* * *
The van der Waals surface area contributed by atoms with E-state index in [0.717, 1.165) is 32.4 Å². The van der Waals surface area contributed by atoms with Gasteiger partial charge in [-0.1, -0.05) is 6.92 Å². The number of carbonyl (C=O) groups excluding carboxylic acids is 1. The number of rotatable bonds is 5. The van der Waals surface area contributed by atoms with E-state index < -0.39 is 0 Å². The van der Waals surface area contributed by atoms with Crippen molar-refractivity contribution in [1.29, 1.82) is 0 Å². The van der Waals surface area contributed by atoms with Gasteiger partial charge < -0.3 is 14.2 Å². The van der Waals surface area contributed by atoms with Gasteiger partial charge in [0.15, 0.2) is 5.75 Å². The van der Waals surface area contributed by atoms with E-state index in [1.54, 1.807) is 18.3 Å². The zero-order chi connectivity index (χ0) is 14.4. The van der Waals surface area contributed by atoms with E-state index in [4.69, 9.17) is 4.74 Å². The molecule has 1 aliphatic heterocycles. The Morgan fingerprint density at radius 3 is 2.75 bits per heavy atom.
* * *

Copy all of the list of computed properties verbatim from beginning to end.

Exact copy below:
The van der Waals surface area contributed by atoms with E-state index in [0.717, 1.165) is 32.4 Å². The van der Waals surface area contributed by atoms with Gasteiger partial charge in [-0.1, -0.05) is 6.92 Å². The number of carbonyl (C=O) groups excluding carboxylic acids is 1. The number of rotatable bonds is 5. The van der Waals surface area contributed by atoms with E-state index < -0.39 is 0 Å². The van der Waals surface area contributed by atoms with Crippen molar-refractivity contribution in [1.29, 1.82) is 0 Å². The van der Waals surface area contributed by atoms with Gasteiger partial charge < -0.3 is 14.2 Å². The van der Waals surface area contributed by atoms with Gasteiger partial charge in [0.15, 0.2) is 5.75 Å². The van der Waals surface area contributed by atoms with E-state index in [1.54, 1.807) is 18.3 Å². The zero-order chi connectivity index (χ0) is 14.4. The van der Waals surface area contributed by atoms with E-state index in [4.69, 9.17) is 4.74 Å². The molecule has 1 aliphatic heterocycles. The Morgan fingerprint density at radius 3 is 2.75 bits per heavy atom.